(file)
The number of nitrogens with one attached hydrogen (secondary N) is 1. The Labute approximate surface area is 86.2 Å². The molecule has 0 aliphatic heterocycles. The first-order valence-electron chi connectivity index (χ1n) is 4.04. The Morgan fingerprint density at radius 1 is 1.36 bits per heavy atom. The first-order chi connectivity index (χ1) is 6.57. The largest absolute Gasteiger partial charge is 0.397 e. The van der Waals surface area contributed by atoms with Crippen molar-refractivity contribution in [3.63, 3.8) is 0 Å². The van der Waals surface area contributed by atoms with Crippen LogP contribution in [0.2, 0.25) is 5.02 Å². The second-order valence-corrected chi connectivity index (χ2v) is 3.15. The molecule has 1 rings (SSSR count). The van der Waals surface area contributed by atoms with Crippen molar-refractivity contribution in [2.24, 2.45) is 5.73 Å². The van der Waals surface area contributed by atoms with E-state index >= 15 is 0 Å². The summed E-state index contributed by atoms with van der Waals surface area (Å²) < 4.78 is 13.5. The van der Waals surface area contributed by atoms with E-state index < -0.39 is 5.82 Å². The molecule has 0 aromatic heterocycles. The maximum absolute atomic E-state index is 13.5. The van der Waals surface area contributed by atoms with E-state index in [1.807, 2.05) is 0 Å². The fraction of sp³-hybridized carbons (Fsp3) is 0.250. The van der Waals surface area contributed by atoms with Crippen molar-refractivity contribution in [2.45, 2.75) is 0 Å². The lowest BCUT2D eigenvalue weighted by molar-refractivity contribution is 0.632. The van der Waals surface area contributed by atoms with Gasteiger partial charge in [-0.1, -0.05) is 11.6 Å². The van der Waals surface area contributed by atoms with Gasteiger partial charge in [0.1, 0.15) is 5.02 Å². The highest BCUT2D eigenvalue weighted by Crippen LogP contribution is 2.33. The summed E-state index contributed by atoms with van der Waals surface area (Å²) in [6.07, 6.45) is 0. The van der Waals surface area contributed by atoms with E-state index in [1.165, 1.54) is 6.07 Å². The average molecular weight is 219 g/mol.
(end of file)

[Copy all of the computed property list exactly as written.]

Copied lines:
The number of nitrogens with one attached hydrogen (secondary N) is 1. The Labute approximate surface area is 86.2 Å². The molecule has 0 aliphatic heterocycles. The first-order valence-electron chi connectivity index (χ1n) is 4.04. The Morgan fingerprint density at radius 1 is 1.36 bits per heavy atom. The first-order chi connectivity index (χ1) is 6.57. The largest absolute Gasteiger partial charge is 0.397 e. The van der Waals surface area contributed by atoms with Crippen molar-refractivity contribution in [3.63, 3.8) is 0 Å². The van der Waals surface area contributed by atoms with Crippen LogP contribution in [0.2, 0.25) is 5.02 Å². The second-order valence-corrected chi connectivity index (χ2v) is 3.15. The molecule has 1 rings (SSSR count). The van der Waals surface area contributed by atoms with Crippen molar-refractivity contribution in [2.24, 2.45) is 5.73 Å². The van der Waals surface area contributed by atoms with E-state index >= 15 is 0 Å². The summed E-state index contributed by atoms with van der Waals surface area (Å²) < 4.78 is 13.5. The van der Waals surface area contributed by atoms with E-state index < -0.39 is 5.82 Å². The molecule has 0 aromatic heterocycles. The maximum absolute atomic E-state index is 13.5. The van der Waals surface area contributed by atoms with E-state index in [1.807, 2.05) is 0 Å². The fraction of sp³-hybridized carbons (Fsp3) is 0.250. The van der Waals surface area contributed by atoms with Crippen molar-refractivity contribution in [2.45, 2.75) is 0 Å². The lowest BCUT2D eigenvalue weighted by molar-refractivity contribution is 0.632. The van der Waals surface area contributed by atoms with Gasteiger partial charge in [-0.1, -0.05) is 11.6 Å². The van der Waals surface area contributed by atoms with Gasteiger partial charge in [0.1, 0.15) is 5.02 Å². The highest BCUT2D eigenvalue weighted by Crippen LogP contribution is 2.33. The summed E-state index contributed by atoms with van der Waals surface area (Å²) in [6.07, 6.45) is 0. The van der Waals surface area contributed by atoms with E-state index in [1.165, 1.54) is 6.07 Å². The average molecular weight is 219 g/mol.